Science in Society Archive

Traditional Medicine in Contemporary China

Traditional Chinese Medicine enjoys high status in China, which is good for the health of the nation. Dr. Mae-Wan Ho reports.

Traditional Chinese Medicine (TCM) is fully institutionalised and supported by the Chinese government, and very much a part of the contemporary Chinese healthcare system.

It delivers almost 40% of total healthcare services, and like western biomedicine, is predominantly based in hospitals. There are almost 3000 dedicated hospitals for TCM, and over 95% of western medical hospitals also have fully-fledged Chinese medicine wards and outpatient departments.

TCM is practiced in its own right, integrated with western medicine, or used to enhance the effectiveness of western medical treatments. In practice, however, the distinction among the three ways of delivering TCM is blurred. Western biomedical concepts and ideas have been assimilated into Chinese medicine, and western drugs are routinely prescribed in Chinese-medicine wards and outpatients departments. TCM physicians, for their part, face pressure from hospitals to use revenue-generating biomedical diagnostic facilities such as ultrasound and computed tomography.

TCM is also used by the China to promote Chinese culture. It is defined as a 'national treasure', which might have further insulated it from debate as a science. Though such a debate should include a thorough critique on the conceptual and practical deficiencies of the mainstream scientific model itself, which is not what the majority who wants a debate has in mind.

The need to promote positive perceptions of TCM abroad is forcing internal changes, nevertheless. For example, there are efforts to prohibit the use of endangered species in preparation of TCM drugs, and to use research methods acceptable to the dominant international drugs market, although this may not be appropriate in many cases, and reflects an unquestioned acceptance of the dominant reductionist medical model (see Globalising Chinese medicine, this series).

It could be argued that the strongest proof of the efficacy of TCM is the high level of public support in China. A familiar sight that has remained unchanged over the years of turmoil in China is the morning qigong exercises practiced in the streets by millions of Chinese people.

More importantly, self-prescribed, ready-made Chinese medicines are an important part of the people's therapeutic regime. This includes a bewildering array of 'quick dissolve' herbal health drinks for treating or preventing a range of diseases, from cancer and diabetes to inflammation, influenza and toxicity; or else, like ginseng, they simply 'regulate the body' to promote a general state of health. The ingredients are typically a mixture of well-known herbs and flowers or food items.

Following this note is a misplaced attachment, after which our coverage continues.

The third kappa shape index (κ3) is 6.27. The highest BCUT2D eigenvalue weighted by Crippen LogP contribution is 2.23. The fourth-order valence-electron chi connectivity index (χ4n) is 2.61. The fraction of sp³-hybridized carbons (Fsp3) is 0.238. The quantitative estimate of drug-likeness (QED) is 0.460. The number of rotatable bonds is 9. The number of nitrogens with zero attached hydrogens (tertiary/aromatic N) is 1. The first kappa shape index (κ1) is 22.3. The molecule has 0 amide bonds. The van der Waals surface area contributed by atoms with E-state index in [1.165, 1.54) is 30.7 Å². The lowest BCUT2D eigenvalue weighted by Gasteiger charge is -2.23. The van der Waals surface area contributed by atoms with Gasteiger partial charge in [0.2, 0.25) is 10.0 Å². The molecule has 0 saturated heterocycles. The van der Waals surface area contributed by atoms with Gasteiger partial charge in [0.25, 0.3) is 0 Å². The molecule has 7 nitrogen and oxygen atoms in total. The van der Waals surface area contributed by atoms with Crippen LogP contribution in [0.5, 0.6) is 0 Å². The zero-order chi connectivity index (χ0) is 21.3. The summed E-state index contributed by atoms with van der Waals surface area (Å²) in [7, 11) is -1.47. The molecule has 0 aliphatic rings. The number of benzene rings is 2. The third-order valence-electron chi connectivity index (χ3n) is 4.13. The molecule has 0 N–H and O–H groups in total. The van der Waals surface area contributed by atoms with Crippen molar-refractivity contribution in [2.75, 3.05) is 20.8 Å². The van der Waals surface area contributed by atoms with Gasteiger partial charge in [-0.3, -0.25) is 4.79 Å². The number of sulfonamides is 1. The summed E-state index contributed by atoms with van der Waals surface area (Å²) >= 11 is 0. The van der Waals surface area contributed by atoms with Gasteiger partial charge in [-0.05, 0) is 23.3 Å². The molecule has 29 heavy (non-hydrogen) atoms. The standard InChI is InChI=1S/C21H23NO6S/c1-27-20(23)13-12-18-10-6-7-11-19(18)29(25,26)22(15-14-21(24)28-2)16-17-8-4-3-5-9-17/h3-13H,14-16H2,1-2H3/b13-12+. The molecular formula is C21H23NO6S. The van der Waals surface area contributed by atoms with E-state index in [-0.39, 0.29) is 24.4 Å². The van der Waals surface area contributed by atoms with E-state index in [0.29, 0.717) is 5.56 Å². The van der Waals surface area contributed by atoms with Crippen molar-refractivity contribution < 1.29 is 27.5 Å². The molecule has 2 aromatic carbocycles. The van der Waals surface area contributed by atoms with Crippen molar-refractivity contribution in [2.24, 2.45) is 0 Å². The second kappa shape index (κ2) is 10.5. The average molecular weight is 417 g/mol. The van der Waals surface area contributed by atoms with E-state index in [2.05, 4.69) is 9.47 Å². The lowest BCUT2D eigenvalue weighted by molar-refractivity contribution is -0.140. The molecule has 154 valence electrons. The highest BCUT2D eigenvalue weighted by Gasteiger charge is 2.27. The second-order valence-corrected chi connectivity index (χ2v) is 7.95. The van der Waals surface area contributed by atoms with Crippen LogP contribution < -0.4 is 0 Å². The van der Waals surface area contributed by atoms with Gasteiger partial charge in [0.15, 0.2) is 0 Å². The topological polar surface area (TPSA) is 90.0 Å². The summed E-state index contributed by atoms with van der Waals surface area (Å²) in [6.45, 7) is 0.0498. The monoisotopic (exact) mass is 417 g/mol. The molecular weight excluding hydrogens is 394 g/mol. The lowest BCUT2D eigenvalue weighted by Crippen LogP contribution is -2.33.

Chinese people take responsibility for their own health most seriously, and the use of medicine and disease prevention forms a continuum with food and nutrition. Although most Chinese people may believe in the superior diagnostic powers of western biomedicine, many prefer TCM treatments particularly for chronic diseases where the side effects of western biomedicine are seen, rightly, to often far outweigh the benefits.

The Chinese government is pressing hard for the systematisation of TCM disease categories, diagnostic standards, and therapeutic techniques, and to enforce a more stringent evaluation of therapeutic outcomes. At the same time, however, the scientific status of TCM is not being doubted, it is decreed a priori by the state.

One must remember, however, that TCM has thousands of years of accumulated experience and knowledge behind it, and the government's support for it is crucial to prevent the kind of inter-professional struggles with the dominant western biomedical model that have impeded the wide adoption of traditional medicines in other countries such as Malaysia and India.

The World Health Organisation unveiled its first Global Strategy for Traditional and Complementary Alternative Medicine in January 2002, to promote integrating traditional medicine into national health systems globally. This is an opportunity to build safe, affordable and effective national health systems, especially for Third World countries rich in both medicinal plant resources and traditional knowledge. China will be closely watched as an example, for better or for worse, as she is actively pushing for global acceptance of her traditional remedies and competing in the global drugs market.

Article first published 10/04/03

Sources and references

  • Burcher S and Ho MW. Global strategy for traditional medicine. Science in Society 2002, 16 , 23-25.
  • Scheid V. The globalisation of Chinese medicine. The Lancet 1999, 354, siv10.

Got something to say about this page? Comment

Comment on this article

Comments may be published. All comments are moderated. Name and email details are required.

Email address:
Your comments:
Anti spam question:
How many legs on a spider?